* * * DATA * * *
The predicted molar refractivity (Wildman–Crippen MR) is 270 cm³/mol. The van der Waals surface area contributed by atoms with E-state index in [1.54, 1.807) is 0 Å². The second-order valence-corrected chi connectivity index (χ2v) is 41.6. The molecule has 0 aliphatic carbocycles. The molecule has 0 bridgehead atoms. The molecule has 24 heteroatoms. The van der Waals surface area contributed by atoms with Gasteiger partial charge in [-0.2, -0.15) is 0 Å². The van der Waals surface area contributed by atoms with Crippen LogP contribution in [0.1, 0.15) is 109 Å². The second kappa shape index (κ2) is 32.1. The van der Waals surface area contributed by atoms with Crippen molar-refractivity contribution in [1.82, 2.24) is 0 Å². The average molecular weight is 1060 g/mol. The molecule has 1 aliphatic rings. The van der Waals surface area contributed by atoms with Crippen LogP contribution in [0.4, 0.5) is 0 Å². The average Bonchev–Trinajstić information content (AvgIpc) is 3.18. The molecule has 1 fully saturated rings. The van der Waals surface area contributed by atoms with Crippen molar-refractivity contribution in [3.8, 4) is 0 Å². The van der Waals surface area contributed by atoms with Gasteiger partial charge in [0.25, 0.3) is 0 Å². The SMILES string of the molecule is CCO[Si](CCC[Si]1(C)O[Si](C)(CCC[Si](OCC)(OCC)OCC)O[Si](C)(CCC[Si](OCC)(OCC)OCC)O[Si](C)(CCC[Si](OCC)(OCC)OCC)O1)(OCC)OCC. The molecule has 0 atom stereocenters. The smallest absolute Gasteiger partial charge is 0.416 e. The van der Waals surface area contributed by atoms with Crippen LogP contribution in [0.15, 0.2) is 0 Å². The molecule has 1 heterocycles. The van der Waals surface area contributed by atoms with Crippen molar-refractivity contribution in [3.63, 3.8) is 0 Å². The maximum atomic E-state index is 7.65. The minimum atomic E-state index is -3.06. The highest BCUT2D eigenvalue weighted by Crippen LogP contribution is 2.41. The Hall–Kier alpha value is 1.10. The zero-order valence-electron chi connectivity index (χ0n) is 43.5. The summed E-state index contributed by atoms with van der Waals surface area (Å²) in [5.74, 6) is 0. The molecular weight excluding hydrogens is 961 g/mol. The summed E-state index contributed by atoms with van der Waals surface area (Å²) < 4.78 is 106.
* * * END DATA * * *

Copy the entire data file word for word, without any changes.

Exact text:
The predicted molar refractivity (Wildman–Crippen MR) is 270 cm³/mol. The van der Waals surface area contributed by atoms with E-state index in [1.54, 1.807) is 0 Å². The second-order valence-corrected chi connectivity index (χ2v) is 41.6. The molecule has 0 aliphatic carbocycles. The molecule has 0 bridgehead atoms. The molecule has 24 heteroatoms. The van der Waals surface area contributed by atoms with Gasteiger partial charge in [-0.2, -0.15) is 0 Å². The van der Waals surface area contributed by atoms with Crippen LogP contribution in [0.1, 0.15) is 109 Å². The second kappa shape index (κ2) is 32.1. The van der Waals surface area contributed by atoms with Crippen molar-refractivity contribution in [1.82, 2.24) is 0 Å². The average molecular weight is 1060 g/mol. The molecule has 1 aliphatic rings. The van der Waals surface area contributed by atoms with Crippen LogP contribution in [0.4, 0.5) is 0 Å². The average Bonchev–Trinajstić information content (AvgIpc) is 3.18. The molecule has 1 fully saturated rings. The van der Waals surface area contributed by atoms with Crippen molar-refractivity contribution in [3.8, 4) is 0 Å². The van der Waals surface area contributed by atoms with Gasteiger partial charge in [0.25, 0.3) is 0 Å². The SMILES string of the molecule is CCO[Si](CCC[Si]1(C)O[Si](C)(CCC[Si](OCC)(OCC)OCC)O[Si](C)(CCC[Si](OCC)(OCC)OCC)O[Si](C)(CCC[Si](OCC)(OCC)OCC)O1)(OCC)OCC. The molecule has 0 atom stereocenters. The smallest absolute Gasteiger partial charge is 0.416 e. The van der Waals surface area contributed by atoms with Crippen LogP contribution in [0.15, 0.2) is 0 Å². The molecule has 1 heterocycles. The van der Waals surface area contributed by atoms with Crippen molar-refractivity contribution in [3.63, 3.8) is 0 Å². The maximum atomic E-state index is 7.65. The minimum atomic E-state index is -3.06. The highest BCUT2D eigenvalue weighted by Crippen LogP contribution is 2.41. The Hall–Kier alpha value is 1.10. The zero-order valence-electron chi connectivity index (χ0n) is 43.5. The summed E-state index contributed by atoms with van der Waals surface area (Å²) in [5.74, 6) is 0. The molecular weight excluding hydrogens is 961 g/mol. The summed E-state index contributed by atoms with van der Waals surface area (Å²) < 4.78 is 106.